How to Protect Your Email Account From Malware and Hackers
A lot of people are likely unaware of just how large of a cybersecurity vulnerability their email represents. This is not to disrespect the good work of our favorite communications tool, but rather because even though it provides an amazing amount of functionality, email was never designed with security in mind.
So much so that many of us don't even realize how insecure our emails really are. With that in mind, below are some great ways to protect your email account from malware and hackers.
Enable Two-Factor Authentication for Added Security
Most email providers are now using two-factor authentication as their default, but if they aren't, you should turn it on. 2FA offers the additional security of requiring you to perform two different actions in order to log in: enter your password and press a verification key on an external device. Some providers offer this option for mobile devices, while others may require you to purchase a dedicated key fob or flash drive. If you really want to take your email encryption to the next level, you should really consider managed PKI.
Two-factor authentication has saved many accounts from hacker attacks and phishing scams. When someone attempts to log in with your password, but without the verification key, they will be unable to access your account. Even if a hacker somehow manages to steal your password, they won't be able to log into your account without also stealing the device that is storing your authentication key.
Use a Strong Password that is Unique to Your Email Account
A strong password is the foundation of email security. While people can't guess your password if it's not simple to crack, they may still be able to gain access to your account by guessing or brute-forcing. To ensure that an attacker can't easily discover your password, you should make every attempt to include numbers and symbols in your password, as well as words that are hard for a computer to guess. Randomization is another good way to keep your password secure.
When you use a password manager to create and store all of your passwords, you only have to remember one complicated master password rather than dozens of weaker passwords for each website. Use a strong master password that is easy to remember, but difficult for others to guess.
Install Antivirus Software on Your Computer and Keep it Up-to-Date
Whether you are using a corporate laptop or an old PC at home, antivirus software can provide protection against malware that could potentially capture your keystrokes. You may also want to install anti-malware software if you frequently use public computers. A good antivirus will scan all incoming email messages and attachments for known viruses before they can enter your inbox.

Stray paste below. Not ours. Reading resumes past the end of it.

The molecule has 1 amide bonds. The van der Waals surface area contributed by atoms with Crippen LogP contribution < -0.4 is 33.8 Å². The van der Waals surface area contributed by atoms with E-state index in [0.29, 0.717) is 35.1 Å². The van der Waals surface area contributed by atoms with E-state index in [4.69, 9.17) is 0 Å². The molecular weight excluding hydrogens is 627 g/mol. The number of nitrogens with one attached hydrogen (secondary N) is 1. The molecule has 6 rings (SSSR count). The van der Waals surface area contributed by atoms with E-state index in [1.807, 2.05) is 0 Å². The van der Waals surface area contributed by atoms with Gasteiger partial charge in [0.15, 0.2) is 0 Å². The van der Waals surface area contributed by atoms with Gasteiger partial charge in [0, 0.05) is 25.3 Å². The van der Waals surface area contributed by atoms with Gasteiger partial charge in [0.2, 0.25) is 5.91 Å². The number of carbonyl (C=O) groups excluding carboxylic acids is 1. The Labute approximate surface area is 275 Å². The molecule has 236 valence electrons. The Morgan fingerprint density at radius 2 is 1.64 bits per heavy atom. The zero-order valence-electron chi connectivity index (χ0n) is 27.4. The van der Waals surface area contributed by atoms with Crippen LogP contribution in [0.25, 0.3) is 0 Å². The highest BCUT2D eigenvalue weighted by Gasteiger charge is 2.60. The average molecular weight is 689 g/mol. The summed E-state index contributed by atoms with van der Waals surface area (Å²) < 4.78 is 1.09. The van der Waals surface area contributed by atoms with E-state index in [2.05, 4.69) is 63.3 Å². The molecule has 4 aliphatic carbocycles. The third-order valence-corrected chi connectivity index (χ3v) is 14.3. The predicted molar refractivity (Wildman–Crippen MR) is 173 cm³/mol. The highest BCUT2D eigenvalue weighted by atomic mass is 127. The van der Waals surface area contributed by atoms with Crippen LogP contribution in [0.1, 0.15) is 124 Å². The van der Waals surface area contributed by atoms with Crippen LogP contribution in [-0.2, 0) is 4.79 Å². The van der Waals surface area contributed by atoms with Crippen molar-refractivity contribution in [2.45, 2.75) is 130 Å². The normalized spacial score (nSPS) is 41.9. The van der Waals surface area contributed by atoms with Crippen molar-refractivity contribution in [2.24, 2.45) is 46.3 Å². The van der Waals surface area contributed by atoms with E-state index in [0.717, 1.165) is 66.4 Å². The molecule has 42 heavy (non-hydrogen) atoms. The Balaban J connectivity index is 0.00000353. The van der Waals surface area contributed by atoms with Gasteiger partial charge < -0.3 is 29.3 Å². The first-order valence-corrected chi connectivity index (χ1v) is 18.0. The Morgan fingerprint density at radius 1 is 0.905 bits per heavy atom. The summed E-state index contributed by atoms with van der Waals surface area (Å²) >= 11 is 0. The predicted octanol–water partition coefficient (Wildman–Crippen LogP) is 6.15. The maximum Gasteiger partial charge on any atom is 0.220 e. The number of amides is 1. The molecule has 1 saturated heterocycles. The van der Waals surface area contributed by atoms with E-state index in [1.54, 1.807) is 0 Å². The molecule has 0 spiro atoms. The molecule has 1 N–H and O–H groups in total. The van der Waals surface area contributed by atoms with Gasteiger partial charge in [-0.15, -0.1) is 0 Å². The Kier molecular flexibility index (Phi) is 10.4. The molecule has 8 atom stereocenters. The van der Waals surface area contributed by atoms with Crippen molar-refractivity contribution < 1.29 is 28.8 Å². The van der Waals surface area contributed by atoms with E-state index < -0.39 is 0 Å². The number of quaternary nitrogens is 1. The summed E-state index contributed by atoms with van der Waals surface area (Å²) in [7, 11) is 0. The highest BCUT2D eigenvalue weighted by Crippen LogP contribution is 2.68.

Avoid Opening Attachments or Clicking Links in Emails from Unknown Senders
The number of data breaches that occur to both individuals and organizations could be greatly reduced if people only used a little more caution when opening emails and attachments. Emails that are sent by people you know will not contain any links or attachments unless they are expecting an urgent reply. An email from someone you don't know should only ever include a link if you requested to see their contact information or read more about them on their website.
Beyond the obvious security risks of opening an attachment, it is important to avoid this for design reasons as well. Your email client will not be able to display your signature file if you click a link before opening an attachment.
Regularly Scan Your Computer for Malware and Viruses
Don't ignore your computer's update advisory warnings. If your computer's operating system or application software isn't up-to-date, it will be less secure and more vulnerable to viruses and malware.
These updates are critical when it comes to all facets of online security, including email security. If your computer is old and you are having trouble keeping up with all of the required updates, you can purchase an antivirus program or upgrade to a newer computer.
Scan your computer for malware and viruses regularly so you can protect yourself against criminals who are attempting to hack into or take over your accounts. Scanning is a quick process that should only take a few minutes of your time each day, and it could save you from becoming yet another victim of cybercrime.
Back Up Your Email Messages and Contacts Regularly
Your email accounts contain many of the most important pieces of your life's history, but that doesn't mean they will always be safe. If your emails are ever lost due to a system failure, you can rest easy knowing that you have an up-to-date backup on another computer or cloud storage.
While hackers are able to access some information through the use of phishing programs, simply deleting your email messages won't do anything to protect you. The best thing you can do is make sure that all of your important information is regularly backed up so that you never lose it. This includes contacts, photos and other media files, as well as all of your emails.
Things like two-factor authentication should not be considered an option, but rather the standard for email security. People who are serious about keeping their accounts safe will use this feature to protect themselves from hackers and other cybercriminals. Regularly scanning your computer for malware and viruses is crucial to protecting yourself against phishing attacks, as well as system failures that may cause you to lose important emails. You can also use reverse email lookup tools to help identify the sender.
As long as you are backing up your contacts and other information on a daily basis, you can rest assured knowing that all of your data is safe no matter what happens.
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